Shiva and Pavarti. Courtesy of ICE

Ball State University in Indiana has handed over its lone Art of the Past artifact to federal investigators. The bronze idol — a husband and wife piece depicting Shiva the Destroyer and Parvati — had been swiped from a temple in India, and Subhash Kapoor’s Art of the Past Gallery transferred it to the university museum using a false background.

Immigration and Customs Enforcement will hold on to the statue in case it needs to be used as evidence in the investigation into Kapoor’s Manhattan-based operation, which authorities allege moved $100 million worth of stolen antiquities until he was arrested in 2011 and sent to India to face charges. Shiva and Parvati will ultimately returned to India.

Here’s the ICE account:

ICE HSI partners with Ball State University and the David Owsley Museum of Art to recover a hidden idol stolen from India

Nov. 17, 2015

MUNCIE, Indiana – Representatives from the David Owsley Museum of Art at Ball State University transferred Monday a religious relic known as a Festival Bronze of Shiva and Parvati to the custody of U.S. Immigration and Customs Enforcement’s (ICE) Homeland Security Investigations (HSI).

Under the auspices of Operation Hidden Idols, special agents with HSI’s cultural property unit were able to determine that this idol had been looted from a temple in Southern India and brought to the United States illegally. HSI formally took custody of the artifact, which is linked to the ongoing investigation. For the past five months, officials at the museum worked hand in hand with HSI to identify the stolen piece.

The bronze sculpture of Shiva and Parvati, from the Chola Period (860 -1279 CE), Tamil Nadu, South India (15 x 12.25 x 6 inches), was sourced illegally from India under the direction of Subhash Kapoor and smuggled into the United States. Around 2004, the stolen idol was delivered to Kapoor’s former Madison Avenue gallery, Art of the Past. Kapoor displayed the Shiva and Parvati sculpture for sale and misrepresented the idol’s true origin. In 2005, representatives from Ball State University became unwitting victims as Kapoor provided the museum with a false provenance for their artifact. Kapoor had a fraudulent provenance attributed to Leo Figiel that placed the artifact back to a U.S. collection in 1969.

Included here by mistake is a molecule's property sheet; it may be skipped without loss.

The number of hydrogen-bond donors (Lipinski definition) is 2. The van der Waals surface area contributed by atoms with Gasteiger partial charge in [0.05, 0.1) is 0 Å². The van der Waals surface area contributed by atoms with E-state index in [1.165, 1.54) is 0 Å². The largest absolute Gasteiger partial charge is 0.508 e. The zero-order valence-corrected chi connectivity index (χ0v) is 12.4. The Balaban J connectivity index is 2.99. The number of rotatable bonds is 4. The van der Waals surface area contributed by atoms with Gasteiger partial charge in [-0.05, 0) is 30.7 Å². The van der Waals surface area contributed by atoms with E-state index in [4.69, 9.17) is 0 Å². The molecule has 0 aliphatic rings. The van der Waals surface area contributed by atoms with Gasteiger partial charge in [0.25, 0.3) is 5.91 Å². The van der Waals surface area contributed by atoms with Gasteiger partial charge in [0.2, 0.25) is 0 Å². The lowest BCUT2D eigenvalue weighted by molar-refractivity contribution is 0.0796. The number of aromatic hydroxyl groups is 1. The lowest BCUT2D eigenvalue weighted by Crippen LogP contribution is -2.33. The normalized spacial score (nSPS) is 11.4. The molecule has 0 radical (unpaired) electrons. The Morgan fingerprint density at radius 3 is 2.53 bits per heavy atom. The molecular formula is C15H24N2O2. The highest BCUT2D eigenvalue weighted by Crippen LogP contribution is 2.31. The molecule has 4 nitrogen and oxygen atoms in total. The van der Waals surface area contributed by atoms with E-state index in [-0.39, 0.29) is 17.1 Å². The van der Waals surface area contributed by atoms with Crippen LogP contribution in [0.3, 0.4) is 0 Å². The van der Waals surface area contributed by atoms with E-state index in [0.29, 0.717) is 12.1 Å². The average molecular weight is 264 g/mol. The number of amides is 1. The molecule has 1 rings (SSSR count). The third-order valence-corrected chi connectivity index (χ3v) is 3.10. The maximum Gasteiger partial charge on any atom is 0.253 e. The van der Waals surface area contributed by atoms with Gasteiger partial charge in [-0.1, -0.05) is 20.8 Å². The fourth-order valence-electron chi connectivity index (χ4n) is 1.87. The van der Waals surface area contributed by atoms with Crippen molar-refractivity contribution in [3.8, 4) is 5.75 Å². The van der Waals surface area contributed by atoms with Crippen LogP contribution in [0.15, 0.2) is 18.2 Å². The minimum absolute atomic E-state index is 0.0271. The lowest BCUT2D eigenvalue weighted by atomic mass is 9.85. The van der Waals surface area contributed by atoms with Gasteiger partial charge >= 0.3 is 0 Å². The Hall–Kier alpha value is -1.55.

HSI special agents have tracked many false provenances provided by Kapoor, the owner of Art of the Past Gallery, which has been one of the pillars of Operation Hidden Idols. This methodology of back-tracking an artifact to its theft site and searching out the smuggling methods from the source country to Kapoor’s U.S. gallery has led to numerous recoveries. To date, HSI special agents, in conjunction with the Manhattan prosecutor’s office, have netted in excess of 2,500 artifacts worth more than $100 million. These artifacts stem from countries around the world.

The Festival Bronze of Shiva and Parvati will be shipped to New York where it will serve as potential evidence in Operation Hidden Idols. Ultimately it is anticipated the item will be forfeited and repatriated to India along with at least six other sacred Chola bronzes recovered by HSI.

HSI’s Operation Hidden Idol focuses on the activities of a former New York-based art dealer, Subhash Kapoor, who is currently in custody in India awaiting trial for allegedly looting tens of millions of dollars’ worth of rare antiquities from several nations. The trails of looted artifacts have been traced all around the world. Within the past eight months, two domestic museums, the Honolulu Museum, the Peabody Essex, and one major collector have partnered with HSI to surrender illicit cultural property stemming from Kapoor. Over the last three years, HSI special agents have executed a series of search warrants targeting Kapoor’s Manhattan gallery, along with warehouses and storage facilities linked to the dealer. Additionally, three individuals have been arrested in the U.S. for their role in the scheme.

 

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